ECMO should be considered for any patient with severe respiratory compromise that fails to respond to all other available therapeutic measures and is potentially reversible. For patients at the extremes of age and size, technical issues might preclude a successful application of the technology, but it is difficult to define absolute limits of applicability as they continue to change. For larger patients, arterial access is limited due to the adverse effects of ligating the vessel that is cannulated and venous return can be a significant issue, requiring sometimes two or three venous cannulas to support flow. A distal internal jugular cannula (“brain drain”) can provide substantial additional flow even in neonates.
Veno-venous ECMO has become the preferred approach except when there is significant primary cardiac disease and in most babies with CDH, who often have poor venous drainage due to cardiac hypoplasia and severe mediastinal displacement. Especially in older patients, percutaneous VV cannulation has also become available and should be used whenever possible. A significant problem with VV-ECMO has been the development of transient cardiac dysfunction (“stun”), presumably due to cytokine release or electrolyte abnormalities, which sometimes leads to early emergent conversion to VA-ECMO. This has been effectively avoided at The Children’s Hospital of Philadelphia since the introduction several years ago of a protocol that includes: low initial flow through the circuit (10 mL/kg/min) for 8 min, calcium gluconate 100 mg/kg (50 mg/kg in pediatric patients) given as an intravenous bolus during this initial period, and a very slow increase in flow (10 mL/kg/min every 2–3 min) up to the goal of 100–120 mL/kg/min.
Cannulation can be harrowing in neonates and should not be taken lightly. The internal jugular vein tears easily, sometimes requiring ligation and a second or third attempt. One should always use the smallest cannula expected to provide sufficient flow as a large cannula is more likely to injure the vein and can be surprising difficult to place even when the vein appears to be huge. In extremely rare cases, a portion of the clavicle can be resected to expose the vein in the chest or a sternotomy with direct placement of a cannula in the atrium is required. Unfortunately, the right jugular vein is essentially the only vein available in the neonate for safe cannulation and it should therefore be carefully protected. A common problem is for the cannula to pass for a short distance and then for there to be resistance to passage of the last few centimeters into the atrium. Firm pressure might be all that is required but perforation of the SVC or right atrium is a significant concern. It is useful in these situations to: gently spin the cannula as it is being advanced, lift the baby’s thorax off the bed for a short distance, and change the degree of traction applied to the vein in an attempt to straighten it (more traction) or prevent the natural narrowing that occurs when a tubular structure is stretched (less traction). Rather than forcing it and risking a catastrophe, it is usually best to remove the cannula, regroup, and try again with a smaller cannula. Sterile water-soluble lubricant is also useful.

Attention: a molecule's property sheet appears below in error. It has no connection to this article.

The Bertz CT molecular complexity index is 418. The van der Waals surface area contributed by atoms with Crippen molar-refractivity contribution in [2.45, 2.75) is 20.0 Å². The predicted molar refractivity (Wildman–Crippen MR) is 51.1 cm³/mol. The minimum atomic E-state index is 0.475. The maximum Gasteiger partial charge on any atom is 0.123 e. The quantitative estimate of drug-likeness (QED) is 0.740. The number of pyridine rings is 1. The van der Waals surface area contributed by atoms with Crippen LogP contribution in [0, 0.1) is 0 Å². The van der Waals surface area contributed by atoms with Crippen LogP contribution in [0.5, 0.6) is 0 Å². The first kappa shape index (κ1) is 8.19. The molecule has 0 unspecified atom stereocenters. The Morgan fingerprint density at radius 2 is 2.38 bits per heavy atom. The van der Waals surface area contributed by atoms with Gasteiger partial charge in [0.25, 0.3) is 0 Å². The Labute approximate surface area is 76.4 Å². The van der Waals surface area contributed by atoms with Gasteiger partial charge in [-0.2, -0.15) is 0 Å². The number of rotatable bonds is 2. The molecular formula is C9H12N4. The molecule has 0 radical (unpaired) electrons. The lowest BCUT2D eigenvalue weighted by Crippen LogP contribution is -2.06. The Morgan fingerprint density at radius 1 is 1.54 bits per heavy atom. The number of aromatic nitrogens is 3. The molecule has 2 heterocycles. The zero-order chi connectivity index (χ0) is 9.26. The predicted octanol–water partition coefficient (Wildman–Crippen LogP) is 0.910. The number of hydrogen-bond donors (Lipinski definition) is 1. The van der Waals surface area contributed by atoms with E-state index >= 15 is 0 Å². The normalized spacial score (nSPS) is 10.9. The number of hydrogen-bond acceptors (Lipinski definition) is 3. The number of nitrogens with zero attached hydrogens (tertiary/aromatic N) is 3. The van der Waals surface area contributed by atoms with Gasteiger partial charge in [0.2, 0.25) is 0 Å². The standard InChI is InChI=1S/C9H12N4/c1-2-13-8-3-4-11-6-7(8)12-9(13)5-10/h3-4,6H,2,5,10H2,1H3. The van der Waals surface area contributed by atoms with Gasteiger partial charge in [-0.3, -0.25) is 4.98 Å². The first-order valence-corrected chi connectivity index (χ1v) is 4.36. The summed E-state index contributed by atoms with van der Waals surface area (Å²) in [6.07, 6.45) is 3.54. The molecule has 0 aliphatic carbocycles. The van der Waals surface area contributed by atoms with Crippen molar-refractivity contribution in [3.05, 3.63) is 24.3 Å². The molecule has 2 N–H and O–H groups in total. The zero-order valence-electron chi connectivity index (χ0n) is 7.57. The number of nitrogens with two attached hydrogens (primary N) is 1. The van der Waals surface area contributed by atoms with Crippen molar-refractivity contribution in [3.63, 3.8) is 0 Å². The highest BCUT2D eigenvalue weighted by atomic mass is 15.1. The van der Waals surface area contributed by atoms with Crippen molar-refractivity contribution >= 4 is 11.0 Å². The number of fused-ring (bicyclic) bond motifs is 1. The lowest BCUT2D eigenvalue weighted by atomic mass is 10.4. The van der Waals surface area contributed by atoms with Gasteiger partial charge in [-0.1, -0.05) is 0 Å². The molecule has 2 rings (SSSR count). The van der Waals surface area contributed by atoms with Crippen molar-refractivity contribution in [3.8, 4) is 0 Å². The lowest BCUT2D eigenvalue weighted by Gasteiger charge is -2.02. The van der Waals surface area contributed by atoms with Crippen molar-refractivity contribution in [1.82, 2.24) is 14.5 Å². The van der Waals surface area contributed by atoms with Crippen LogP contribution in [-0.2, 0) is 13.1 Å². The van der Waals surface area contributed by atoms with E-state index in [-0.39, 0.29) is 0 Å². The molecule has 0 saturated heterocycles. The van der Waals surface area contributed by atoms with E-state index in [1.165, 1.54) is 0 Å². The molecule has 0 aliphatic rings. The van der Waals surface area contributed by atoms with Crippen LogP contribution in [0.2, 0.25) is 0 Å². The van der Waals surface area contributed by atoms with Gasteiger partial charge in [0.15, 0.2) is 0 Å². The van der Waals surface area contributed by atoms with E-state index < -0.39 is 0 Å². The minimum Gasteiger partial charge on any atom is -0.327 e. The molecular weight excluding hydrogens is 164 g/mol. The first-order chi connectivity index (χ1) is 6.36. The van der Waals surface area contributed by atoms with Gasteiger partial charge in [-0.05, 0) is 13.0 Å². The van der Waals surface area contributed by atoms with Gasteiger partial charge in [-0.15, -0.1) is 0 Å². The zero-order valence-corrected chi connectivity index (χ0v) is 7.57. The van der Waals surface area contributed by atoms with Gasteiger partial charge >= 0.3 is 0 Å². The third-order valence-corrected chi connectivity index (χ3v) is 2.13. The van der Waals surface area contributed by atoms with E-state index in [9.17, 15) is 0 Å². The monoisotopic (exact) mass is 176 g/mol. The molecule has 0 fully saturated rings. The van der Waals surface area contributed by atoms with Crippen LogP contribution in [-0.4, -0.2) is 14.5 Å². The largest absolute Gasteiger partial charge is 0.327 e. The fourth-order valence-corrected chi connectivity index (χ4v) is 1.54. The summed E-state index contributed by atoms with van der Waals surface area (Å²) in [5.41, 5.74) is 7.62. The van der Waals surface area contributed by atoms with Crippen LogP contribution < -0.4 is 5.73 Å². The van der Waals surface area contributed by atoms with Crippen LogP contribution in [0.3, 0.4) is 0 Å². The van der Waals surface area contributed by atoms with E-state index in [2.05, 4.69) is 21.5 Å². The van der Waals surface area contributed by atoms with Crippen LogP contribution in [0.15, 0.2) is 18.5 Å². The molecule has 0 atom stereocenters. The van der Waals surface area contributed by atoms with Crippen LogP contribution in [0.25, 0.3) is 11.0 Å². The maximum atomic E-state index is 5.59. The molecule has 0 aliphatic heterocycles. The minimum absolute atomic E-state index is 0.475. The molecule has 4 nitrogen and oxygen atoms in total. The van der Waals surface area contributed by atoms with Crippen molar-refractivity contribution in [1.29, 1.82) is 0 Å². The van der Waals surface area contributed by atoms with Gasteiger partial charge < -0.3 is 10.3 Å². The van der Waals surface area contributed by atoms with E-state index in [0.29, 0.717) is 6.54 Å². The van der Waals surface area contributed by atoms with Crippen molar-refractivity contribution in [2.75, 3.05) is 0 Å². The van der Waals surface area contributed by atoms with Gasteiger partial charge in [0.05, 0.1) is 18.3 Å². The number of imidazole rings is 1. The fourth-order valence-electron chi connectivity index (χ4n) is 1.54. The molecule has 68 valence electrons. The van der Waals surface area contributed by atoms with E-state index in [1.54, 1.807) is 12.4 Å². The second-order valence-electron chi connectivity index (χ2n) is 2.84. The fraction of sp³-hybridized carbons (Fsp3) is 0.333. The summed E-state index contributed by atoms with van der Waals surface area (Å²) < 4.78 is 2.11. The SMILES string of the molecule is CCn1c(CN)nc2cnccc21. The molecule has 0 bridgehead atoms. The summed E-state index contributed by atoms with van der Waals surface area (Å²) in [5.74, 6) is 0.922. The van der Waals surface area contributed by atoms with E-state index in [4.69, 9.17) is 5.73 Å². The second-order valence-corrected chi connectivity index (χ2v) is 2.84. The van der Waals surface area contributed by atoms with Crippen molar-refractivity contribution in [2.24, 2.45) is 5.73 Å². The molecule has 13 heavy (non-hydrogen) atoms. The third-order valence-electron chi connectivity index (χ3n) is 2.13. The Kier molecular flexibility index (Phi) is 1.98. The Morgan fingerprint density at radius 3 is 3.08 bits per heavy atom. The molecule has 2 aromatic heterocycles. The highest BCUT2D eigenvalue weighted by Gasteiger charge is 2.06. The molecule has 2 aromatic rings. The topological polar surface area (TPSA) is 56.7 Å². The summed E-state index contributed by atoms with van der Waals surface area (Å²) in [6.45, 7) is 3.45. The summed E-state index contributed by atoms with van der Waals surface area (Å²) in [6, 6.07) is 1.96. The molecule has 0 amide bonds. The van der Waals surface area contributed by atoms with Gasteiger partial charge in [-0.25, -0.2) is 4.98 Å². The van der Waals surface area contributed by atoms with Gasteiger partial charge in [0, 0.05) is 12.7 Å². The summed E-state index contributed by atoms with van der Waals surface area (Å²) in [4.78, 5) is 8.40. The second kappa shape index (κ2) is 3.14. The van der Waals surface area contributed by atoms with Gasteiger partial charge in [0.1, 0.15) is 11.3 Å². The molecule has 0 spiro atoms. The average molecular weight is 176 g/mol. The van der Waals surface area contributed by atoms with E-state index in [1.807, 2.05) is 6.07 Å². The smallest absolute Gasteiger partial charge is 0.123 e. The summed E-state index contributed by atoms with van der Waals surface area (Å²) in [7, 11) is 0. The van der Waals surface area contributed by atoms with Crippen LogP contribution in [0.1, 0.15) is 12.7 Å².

Cannulation of the artery is usually much more straightforward, but there is a risk of placing the cannula in a subintimal plane, which is potentially disastrous. One should be very careful to place the tip of the cannula within the true lumen. If an intimal flap has occurred, it might be prudent to tack it down with fine polypropylene stitches prior to attempting cannulation. Probably the most common mistake in arterial cannulation is in the positioning of the tip of the cannula too far into the aortic arch, which can limit flow into the right arm and coronary arteries. The tip should be advanced no more than about 2.5–3 cm, just enough for it to be secured in the carotid artery. It does not need to be placed within the aorta proper.
When called about a patient who needs to be considered for ECMO, there are certain very specific steps that should be taken: assessment of the patient’s candidacy in the context of available institutional resources; activation of the “ECMO team”; STAT echocardiography and head ultrasound; type and crossmatch for blood needed to prime the ECMO circuit; and informed consent obtained from the parents after a frank discussion of the indications, alternatives, anticipated benefits (ECMO is a bridge, not a therapy in and of itself), and potential risks of the procedure (especially bleeding and intracranial hemorrhage). For every patient, a limit should be agreed upon regarding what length of time is reasonable before considering ECMO a failure.
Ultimately, the goal for any patient on ECMO is to get them off ECMO as soon as possible, and every maneuver every day should be with that goal in mind. It is important to avoid the situation in which the focus is on the minutia of everyday care while the bigger picture is being neglected: avoid fluid overload and start a forced diuresis early; gently increase ventilator settings to recruit native lung function as early as is practical; wean pressors and unnecessary medications; provide adequate intravenous nutrition throughout the ECMO run; and have frequent discussions with the family to review progress and discuss limitations. Finally, when the infant is not responding to therapeutic measures as expected, repeat the echocardiogram a second or third time as some congenital heart lesions can be very difficult to identify early on.